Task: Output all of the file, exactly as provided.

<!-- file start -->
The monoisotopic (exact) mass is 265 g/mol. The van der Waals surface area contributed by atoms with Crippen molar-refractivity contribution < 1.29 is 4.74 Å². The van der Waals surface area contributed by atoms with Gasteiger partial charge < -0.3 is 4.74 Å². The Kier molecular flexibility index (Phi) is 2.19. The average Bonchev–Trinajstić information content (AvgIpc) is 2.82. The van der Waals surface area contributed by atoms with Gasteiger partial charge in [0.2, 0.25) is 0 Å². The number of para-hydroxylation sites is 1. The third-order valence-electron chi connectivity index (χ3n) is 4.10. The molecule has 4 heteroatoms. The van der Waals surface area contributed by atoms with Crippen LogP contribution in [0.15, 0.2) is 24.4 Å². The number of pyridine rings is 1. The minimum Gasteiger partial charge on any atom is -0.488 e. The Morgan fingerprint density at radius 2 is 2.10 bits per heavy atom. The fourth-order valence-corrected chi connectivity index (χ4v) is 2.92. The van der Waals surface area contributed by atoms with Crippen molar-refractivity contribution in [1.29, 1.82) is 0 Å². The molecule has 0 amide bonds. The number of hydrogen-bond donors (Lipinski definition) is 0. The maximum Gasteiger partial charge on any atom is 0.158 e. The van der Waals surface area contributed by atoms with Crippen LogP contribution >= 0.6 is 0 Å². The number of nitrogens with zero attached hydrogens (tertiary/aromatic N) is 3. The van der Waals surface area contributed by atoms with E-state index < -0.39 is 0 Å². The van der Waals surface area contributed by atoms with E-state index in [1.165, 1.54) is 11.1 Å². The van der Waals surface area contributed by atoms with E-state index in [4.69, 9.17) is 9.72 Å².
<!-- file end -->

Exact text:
The monoisotopic (exact) mass is 265 g/mol. The van der Waals surface area contributed by atoms with Crippen molar-refractivity contribution < 1.29 is 4.74 Å². The van der Waals surface area contributed by atoms with Gasteiger partial charge < -0.3 is 4.74 Å². The Kier molecular flexibility index (Phi) is 2.19. The average Bonchev–Trinajstić information content (AvgIpc) is 2.82. The van der Waals surface area contributed by atoms with Gasteiger partial charge in [0.2, 0.25) is 0 Å². The number of para-hydroxylation sites is 1. The third-order valence-electron chi connectivity index (χ3n) is 4.10. The molecule has 4 heteroatoms. The van der Waals surface area contributed by atoms with Crippen LogP contribution in [0.15, 0.2) is 24.4 Å². The number of pyridine rings is 1. The minimum Gasteiger partial charge on any atom is -0.488 e. The Morgan fingerprint density at radius 2 is 2.10 bits per heavy atom. The fourth-order valence-corrected chi connectivity index (χ4v) is 2.92. The van der Waals surface area contributed by atoms with Crippen molar-refractivity contribution in [1.29, 1.82) is 0 Å². The molecule has 0 amide bonds. The number of hydrogen-bond donors (Lipinski definition) is 0. The maximum Gasteiger partial charge on any atom is 0.158 e. The van der Waals surface area contributed by atoms with Crippen LogP contribution >= 0.6 is 0 Å². The number of nitrogens with zero attached hydrogens (tertiary/aromatic N) is 3. The van der Waals surface area contributed by atoms with E-state index < -0.39 is 0 Å². The van der Waals surface area contributed by atoms with E-state index in [1.165, 1.54) is 11.1 Å². The van der Waals surface area contributed by atoms with E-state index in [4.69, 9.17) is 9.72 Å².